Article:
It was also good to see O'Mahoney, O'Brien and Heaslip back for Ireland, they are so good as a unit, it's great to watch!

France seem totally disjointed so far this tournament, more a collective of great individuals, but they'll need to find some cohesion if they want to have a good showing in RWC. They seem to carry out a flawed plan A (give it to a big bloke to smash through the middle) and then have no idea what to do with the ball and no plan B, Which in itself is a sad waste of players like Fofana and Thomas.

The French noticeably sped up when Kockott was replaced by Parra. As I said last week, I'm not convinced by Kockott at the moment. The best thing about him is Eddie Butler saying his name in his ridiculous French accent!!

Anyway, Ireland remain unbeaten and will be moderately happy with  an 18 - 11 win.

Ok....it's now 11.34 on Sunday night! Part 2!

Scotland v Wales

I've mentioned the ref in every game so far, so I'll kick off by pointing out the ref is former Saracens Fly Half, Glen Jackson.... more on him later!

The first 10 minutes were pretty scrappy, lots of mistakes, lots of defensive penalties for each side, only 1 attempt at goal was made, and it was Leigh Halfpenny in the 6th minute giving Wales the early lead. It didn't last for long as a midfield turnover by Finn Russell took advantage of a mismatch out wide and sent Stuart Hogg round Richard Hibbard to score a great 1st try which was converted by Greig Laidlaw.

The game went back through another scrappy period that only really saw Halfpenny and Laidlaw exchange scores to leave the game at 10 - 6 before Wales started to play for a try and spurned a shot at goal for a kick to the corner. Unfortunately for them, it resulted in a clearing penalty for Scotland and no change in the scoreline.

A moment of controversy came on the half hour mark, and started a 5 minute period that probably cost Scotland the game. Chasing a high kick (a tactic Wales used very well throughout the game) Russell failed to pull out of a challenge with Dan Biggar in time and clattered into him whilst airborne. Ref Jackson took it to the TMO who rightfully said it was a penalty to Wales and a yellow for Russell, who to be fair, had his eyes on the ball the whole time, so yellow was fair enough. Halfpenny dispatched the penalty and the score closed to 10 - 9

More controversy came as Scotland attacked the Welsh 22, when Falatau appeared to get away with a high tackle and Wales broke clear to score through Webb. No TMO was asked for, despite Jonathan Davies seeming to run an  NFL style blocking line in front of Webb stopping the Scottish defence from making the tackle. The commentary seemed to think it was fair, I'm not so sure.Halfpenny knocked over his 4th kick and Wales 10 points in 3 minutes made the score 10 - 16.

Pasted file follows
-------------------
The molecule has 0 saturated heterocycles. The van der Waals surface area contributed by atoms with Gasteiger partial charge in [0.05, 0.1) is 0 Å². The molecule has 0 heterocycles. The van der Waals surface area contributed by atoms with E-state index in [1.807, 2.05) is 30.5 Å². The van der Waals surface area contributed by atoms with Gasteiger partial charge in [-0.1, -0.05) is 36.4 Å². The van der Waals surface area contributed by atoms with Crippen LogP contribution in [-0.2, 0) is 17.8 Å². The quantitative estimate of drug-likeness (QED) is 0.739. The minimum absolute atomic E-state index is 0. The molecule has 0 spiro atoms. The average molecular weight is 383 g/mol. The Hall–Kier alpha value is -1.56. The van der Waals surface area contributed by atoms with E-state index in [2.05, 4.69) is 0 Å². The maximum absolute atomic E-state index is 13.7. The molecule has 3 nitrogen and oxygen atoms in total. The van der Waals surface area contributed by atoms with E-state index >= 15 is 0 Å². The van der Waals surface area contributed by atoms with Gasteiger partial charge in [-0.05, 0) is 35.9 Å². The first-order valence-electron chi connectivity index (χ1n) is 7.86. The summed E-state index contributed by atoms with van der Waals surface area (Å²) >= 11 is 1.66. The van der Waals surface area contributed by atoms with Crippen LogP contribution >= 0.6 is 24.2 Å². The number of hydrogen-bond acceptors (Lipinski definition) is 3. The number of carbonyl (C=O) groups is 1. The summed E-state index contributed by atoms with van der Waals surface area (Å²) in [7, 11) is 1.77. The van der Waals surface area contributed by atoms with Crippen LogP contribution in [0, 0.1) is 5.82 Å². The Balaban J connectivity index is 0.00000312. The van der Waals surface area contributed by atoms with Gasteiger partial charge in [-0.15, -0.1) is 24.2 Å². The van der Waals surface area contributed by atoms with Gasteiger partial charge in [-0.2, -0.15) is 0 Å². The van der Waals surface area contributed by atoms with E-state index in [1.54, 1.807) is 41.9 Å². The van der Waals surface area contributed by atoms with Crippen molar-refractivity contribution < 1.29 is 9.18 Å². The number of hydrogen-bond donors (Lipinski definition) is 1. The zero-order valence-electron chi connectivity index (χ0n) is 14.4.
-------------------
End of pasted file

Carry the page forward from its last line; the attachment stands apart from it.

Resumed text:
The sides were evened out at 14 men each, when Jonathan Davies clattered into Johnnie Beattie in the air, we took another trip to the TMO and a yellow card was again the right call. This lead to 5 minutes of incredible Scottish pressure, starting with a 20 meter rolling maul. The Welsh soaked up the pressure and held out, holding Laidlaw up over the line to draw the half to a close!

Wales started the 2nd half with some ill discipline, 4 penalties in 4 minutes, and Laidlaw cut the deficit to 13 - 16 just before the sides each went back to full strength and in rather quick succession, Halfpenny slotted his 5th kick of the night for 13 - 19, and Laidlaw his 4th for 16 - 19 as the game appeared to be going down the same route as the Ireland v France game.

Wales Liam Williams thought he'd got another Welsh try when he was released into the corner, Jackson signalled for a try, but the touch judge talked him into checking with the TMO, which showed some of the most blatant obstruction giving Scotland the chance to clear their lines with a penalty. Russell though missed touch and a penalty was given to Wales in the subsequent play that Halfpenny missed.

Some twinkle toes from Jonathan Davies saw Wales finally get the try their pressure warranted and as it was right between the posts, it was a simple conversion for Halfpenny and Wales had a daunting 10 point lead.

Gordon Reid was worryingly motionless on the pitch for a long time at this period, and as with the Mike Brown incident a day earlier, the medical team were very quick off the mark and looked after Reid very well!

My notes at this point say I really want to like Jackson as a referee but he's missing LOADS. There was a couple of cheap shots and blatant ball killing going on for both sides (not to mention 1 attempt at a trip)

The rest of the game saw Scotland hammering the Welsh defence, and around Russell missing touch with an attempt to put a penalty in the corner, the Welsh defence was again superb.Hogg and Hidalgo-Clyne  seemed to combine to send Mark Bennett over, but a knock on by Hidalgo-Clyne was ruled, but it was caused by Webb's high tackle and Scotland shaped up to go again!

The initial momentum was soon killed as Wales were awarded a penalty for Scottish holding on on the floor but the chance was soon regained as Wales infringed with just over a minute remaining!

Scotland crashed over with 40 seconds left, with the aptly named Welsh breaching the Welsh defensive line, with a brief clock stoppage for the customary Jim Hamilton inspired punch up, Russell slotted the extra's with about 5 seconds left on the clock. The final controversy came as Jackson consulted with the 4th official and called time up before kick off and Scotlands last chance to snatch victory.

With the 23 - 26 scoreline, Scotland once again have to be content with the 'Plucky Loser' tag.

 

 

2 weeks til the next round of games, and it's a potential championship decider between unbeaten Ireland and England in Dublin, which should be mouth watering, a potential Wooden Spoon decider with Italy going to Murrayfield, and Scotland will be hoping to chalk up a win, and the final game see's Wales go to Paris to play France in a battle of the inconsistent!!!!

 

Laters!

 

RCK